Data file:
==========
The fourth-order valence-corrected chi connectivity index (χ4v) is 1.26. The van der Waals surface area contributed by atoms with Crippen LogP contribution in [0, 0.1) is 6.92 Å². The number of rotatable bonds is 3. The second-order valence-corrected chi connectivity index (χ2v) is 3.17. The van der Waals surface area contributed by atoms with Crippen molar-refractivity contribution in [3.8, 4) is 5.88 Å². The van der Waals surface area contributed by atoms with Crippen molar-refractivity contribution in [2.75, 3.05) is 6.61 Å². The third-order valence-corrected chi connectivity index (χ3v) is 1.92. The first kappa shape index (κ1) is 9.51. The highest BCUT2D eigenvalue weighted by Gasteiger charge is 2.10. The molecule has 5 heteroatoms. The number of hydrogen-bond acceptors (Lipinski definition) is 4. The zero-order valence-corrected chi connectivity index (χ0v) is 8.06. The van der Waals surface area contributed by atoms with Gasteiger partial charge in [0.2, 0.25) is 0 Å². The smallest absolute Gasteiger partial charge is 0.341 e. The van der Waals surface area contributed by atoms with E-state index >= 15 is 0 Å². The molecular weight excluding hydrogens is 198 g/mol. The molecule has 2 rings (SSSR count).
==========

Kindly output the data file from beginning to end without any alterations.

The fourth-order valence-corrected chi connectivity index (χ4v) is 1.26. The van der Waals surface area contributed by atoms with Crippen LogP contribution in [0, 0.1) is 6.92 Å². The number of rotatable bonds is 3. The second-order valence-corrected chi connectivity index (χ2v) is 3.17. The van der Waals surface area contributed by atoms with Crippen molar-refractivity contribution in [3.8, 4) is 5.88 Å². The van der Waals surface area contributed by atoms with Crippen molar-refractivity contribution in [2.75, 3.05) is 6.61 Å². The third-order valence-corrected chi connectivity index (χ3v) is 1.92. The first kappa shape index (κ1) is 9.51. The highest BCUT2D eigenvalue weighted by Gasteiger charge is 2.10. The molecule has 5 heteroatoms. The number of hydrogen-bond acceptors (Lipinski definition) is 4. The zero-order valence-corrected chi connectivity index (χ0v) is 8.06. The van der Waals surface area contributed by atoms with Gasteiger partial charge in [0.2, 0.25) is 0 Å². The smallest absolute Gasteiger partial charge is 0.341 e. The van der Waals surface area contributed by atoms with E-state index >= 15 is 0 Å². The molecular weight excluding hydrogens is 198 g/mol. The molecule has 2 rings (SSSR count).